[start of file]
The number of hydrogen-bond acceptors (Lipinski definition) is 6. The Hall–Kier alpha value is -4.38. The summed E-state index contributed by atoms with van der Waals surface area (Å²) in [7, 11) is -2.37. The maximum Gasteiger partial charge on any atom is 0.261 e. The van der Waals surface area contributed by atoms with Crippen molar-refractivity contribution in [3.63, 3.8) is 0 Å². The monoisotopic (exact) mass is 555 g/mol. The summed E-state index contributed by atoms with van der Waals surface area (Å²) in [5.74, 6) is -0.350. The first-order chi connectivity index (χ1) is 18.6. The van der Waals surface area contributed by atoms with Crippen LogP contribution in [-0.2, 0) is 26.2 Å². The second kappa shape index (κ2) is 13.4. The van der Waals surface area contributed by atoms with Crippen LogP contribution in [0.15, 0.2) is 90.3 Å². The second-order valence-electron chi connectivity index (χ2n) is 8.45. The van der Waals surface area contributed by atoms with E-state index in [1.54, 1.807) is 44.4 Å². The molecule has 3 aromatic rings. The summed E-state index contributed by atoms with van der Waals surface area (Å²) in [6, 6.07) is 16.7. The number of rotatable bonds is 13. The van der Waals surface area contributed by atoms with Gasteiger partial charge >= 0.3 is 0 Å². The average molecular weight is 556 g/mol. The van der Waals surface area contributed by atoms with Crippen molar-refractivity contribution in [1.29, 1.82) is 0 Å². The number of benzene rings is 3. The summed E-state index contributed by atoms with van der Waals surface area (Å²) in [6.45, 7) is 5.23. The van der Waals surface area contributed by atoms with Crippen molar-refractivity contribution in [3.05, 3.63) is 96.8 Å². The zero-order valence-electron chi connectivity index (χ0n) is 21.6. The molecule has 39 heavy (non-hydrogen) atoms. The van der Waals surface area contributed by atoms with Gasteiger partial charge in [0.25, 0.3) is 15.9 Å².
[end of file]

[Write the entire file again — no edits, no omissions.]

The number of hydrogen-bond acceptors (Lipinski definition) is 6. The Hall–Kier alpha value is -4.38. The summed E-state index contributed by atoms with van der Waals surface area (Å²) in [7, 11) is -2.37. The maximum Gasteiger partial charge on any atom is 0.261 e. The van der Waals surface area contributed by atoms with Crippen molar-refractivity contribution in [3.63, 3.8) is 0 Å². The monoisotopic (exact) mass is 555 g/mol. The summed E-state index contributed by atoms with van der Waals surface area (Å²) in [5.74, 6) is -0.350. The first-order chi connectivity index (χ1) is 18.6. The van der Waals surface area contributed by atoms with Crippen LogP contribution in [-0.2, 0) is 26.2 Å². The second kappa shape index (κ2) is 13.4. The van der Waals surface area contributed by atoms with Crippen LogP contribution in [0.15, 0.2) is 90.3 Å². The second-order valence-electron chi connectivity index (χ2n) is 8.45. The van der Waals surface area contributed by atoms with E-state index in [1.54, 1.807) is 44.4 Å². The molecule has 3 aromatic rings. The summed E-state index contributed by atoms with van der Waals surface area (Å²) in [6, 6.07) is 16.7. The number of rotatable bonds is 13. The van der Waals surface area contributed by atoms with Gasteiger partial charge >= 0.3 is 0 Å². The average molecular weight is 556 g/mol. The van der Waals surface area contributed by atoms with Crippen molar-refractivity contribution in [1.29, 1.82) is 0 Å². The number of benzene rings is 3. The summed E-state index contributed by atoms with van der Waals surface area (Å²) in [6.45, 7) is 5.23. The van der Waals surface area contributed by atoms with Crippen molar-refractivity contribution in [3.05, 3.63) is 96.8 Å². The zero-order valence-electron chi connectivity index (χ0n) is 21.6. The molecule has 39 heavy (non-hydrogen) atoms. The van der Waals surface area contributed by atoms with Gasteiger partial charge in [0.25, 0.3) is 15.9 Å².